Wall Street, Reserve Bank of Australia, interest rates

Reserve Bank of Australia says further hikes expected, but not on a fixed path

Australia’s central bank said it planned to continue raising interest rates, but was “not on a predefined path”, according to Governor Philip Lowe’s statement.

The council monitors factors such as the global economy and household spending in the country, Lowe said.

“The Board recognizes that monetary policy is operating with a lag and that the full effect of rising interest rates is yet to be felt on mortgage payments,” the statement said. “Household spending is expected to slow in the period ahead, although the timing and extent of this slowdown is uncertain.”

Jason Teh, chief investment officer at Vertium Asset Management, said rate hikes could hit the economy in early 2023 when mortgages move from fixed to variable rates.

“Many borrowers are going to feel a lot of pressure on how much they can spend in the local economy,” he told CNBC’s “Street Signs Asia.”

“Around the first quarter of next year, I think you will see some effect on the Australian economy,” he said.

—Abigail from

CNBC Pro: Fund manager says a “turning point” for Big Tech is near. Here’s what he’s looking at

A fund manager said a “great week for a potential turn” in the Nasdaq Composite could be on the horizon.

The tech-heavy Nasdaq has fallen 26.2% this year as the Federal Reserve raised borrowing costs in a bid to keep inflation under control.

Julian Howard, director of multi-asset investments at GAM, told CNBC what catalyst to look for and when it might be a good time for tech investors to re-enter the market.

CNBC Pro subscribers can learn more here.

—Ganesh Rao

Australia’s central bank raises rates by 25 basis points as expected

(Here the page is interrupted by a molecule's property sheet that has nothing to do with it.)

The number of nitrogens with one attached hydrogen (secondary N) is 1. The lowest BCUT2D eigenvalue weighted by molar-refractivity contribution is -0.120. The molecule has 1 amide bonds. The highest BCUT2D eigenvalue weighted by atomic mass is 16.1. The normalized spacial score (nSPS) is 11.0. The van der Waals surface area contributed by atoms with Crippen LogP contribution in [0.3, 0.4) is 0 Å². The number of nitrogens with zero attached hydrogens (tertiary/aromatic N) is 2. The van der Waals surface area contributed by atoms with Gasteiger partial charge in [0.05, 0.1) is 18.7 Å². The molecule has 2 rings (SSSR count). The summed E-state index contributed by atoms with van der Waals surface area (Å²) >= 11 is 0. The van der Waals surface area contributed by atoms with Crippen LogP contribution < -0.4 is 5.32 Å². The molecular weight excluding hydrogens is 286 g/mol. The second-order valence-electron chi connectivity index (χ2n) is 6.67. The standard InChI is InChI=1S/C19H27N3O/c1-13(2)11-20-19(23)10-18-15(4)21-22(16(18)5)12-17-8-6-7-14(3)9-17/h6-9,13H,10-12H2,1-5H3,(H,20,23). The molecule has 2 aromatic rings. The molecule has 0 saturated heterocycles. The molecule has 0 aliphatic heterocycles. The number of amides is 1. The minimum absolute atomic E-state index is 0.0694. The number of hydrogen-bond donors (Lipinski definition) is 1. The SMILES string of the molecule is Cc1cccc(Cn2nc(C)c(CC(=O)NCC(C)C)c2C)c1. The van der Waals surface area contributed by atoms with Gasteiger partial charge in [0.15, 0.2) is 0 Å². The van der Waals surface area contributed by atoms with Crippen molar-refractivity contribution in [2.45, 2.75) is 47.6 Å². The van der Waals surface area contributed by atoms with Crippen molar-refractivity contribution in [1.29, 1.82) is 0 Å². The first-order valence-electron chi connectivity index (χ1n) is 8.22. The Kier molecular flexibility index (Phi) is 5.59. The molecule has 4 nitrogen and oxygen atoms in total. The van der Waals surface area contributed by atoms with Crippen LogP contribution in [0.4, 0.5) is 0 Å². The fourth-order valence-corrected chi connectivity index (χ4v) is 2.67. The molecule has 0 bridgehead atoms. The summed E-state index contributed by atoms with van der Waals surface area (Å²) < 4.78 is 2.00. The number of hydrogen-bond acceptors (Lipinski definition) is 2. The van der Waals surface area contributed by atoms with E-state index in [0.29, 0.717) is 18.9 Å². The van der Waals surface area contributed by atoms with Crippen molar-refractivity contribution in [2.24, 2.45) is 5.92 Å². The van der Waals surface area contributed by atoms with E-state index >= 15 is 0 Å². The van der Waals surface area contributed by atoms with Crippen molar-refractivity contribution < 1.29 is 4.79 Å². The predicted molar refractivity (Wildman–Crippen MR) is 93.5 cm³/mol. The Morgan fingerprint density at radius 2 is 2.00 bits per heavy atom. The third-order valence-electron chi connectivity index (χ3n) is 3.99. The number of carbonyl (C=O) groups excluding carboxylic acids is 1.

The Reserve Bank of Australia on Tuesday raised interest rates by 25 basis points to 3.1%, in line with analysts’ forecasts in a Reuters poll.

It was the central bank’s third straight quarter-point hike and the eighth rate hike this year.

Inflation in Australia eased slightly in October to 6.9%, but is still well above the RBA’s target of 2-3%.

— Charmaine Jacob

CNBC Pro: Morgan Stanley Turns Bullish on Chinese Stocks, Giving Them Serious Upside Potential

Morgan Stanley has turned bullish on Chinese stocks for the first time in nearly two years as the country embarks on a “clear path to reopening”.

“We see a strong climb from here following the extreme underperformance of the past two years,” the bank said, although it warned that the road to recovery “will be bumpy”.

Morgan Stanley has highlighted a list of names it believes will benefit from the easing in China, two of which yielded a rise of around 130%.

CNBC Pro subscribers can learn more here.

—Weizhen Tan

Beijing announces new Covid easing measures

The city of Beijing has announced that negative Covid tests will no longer be required to enter most public spaces, shopping malls or residential areas, while bars and so-called KTV lounges, or karaoke bars.

Separately, Reuters reported on Monday that China could announce further easing of Covid restrictions as early as Wednesday, citing two sources with knowledge of the matter.

The report says there will be 10 new measures in addition to the 20 that were released in November.

Several cities in China have relaxed Covid testing rules in recent days.

—Evelyn Cheng, Abigail Ng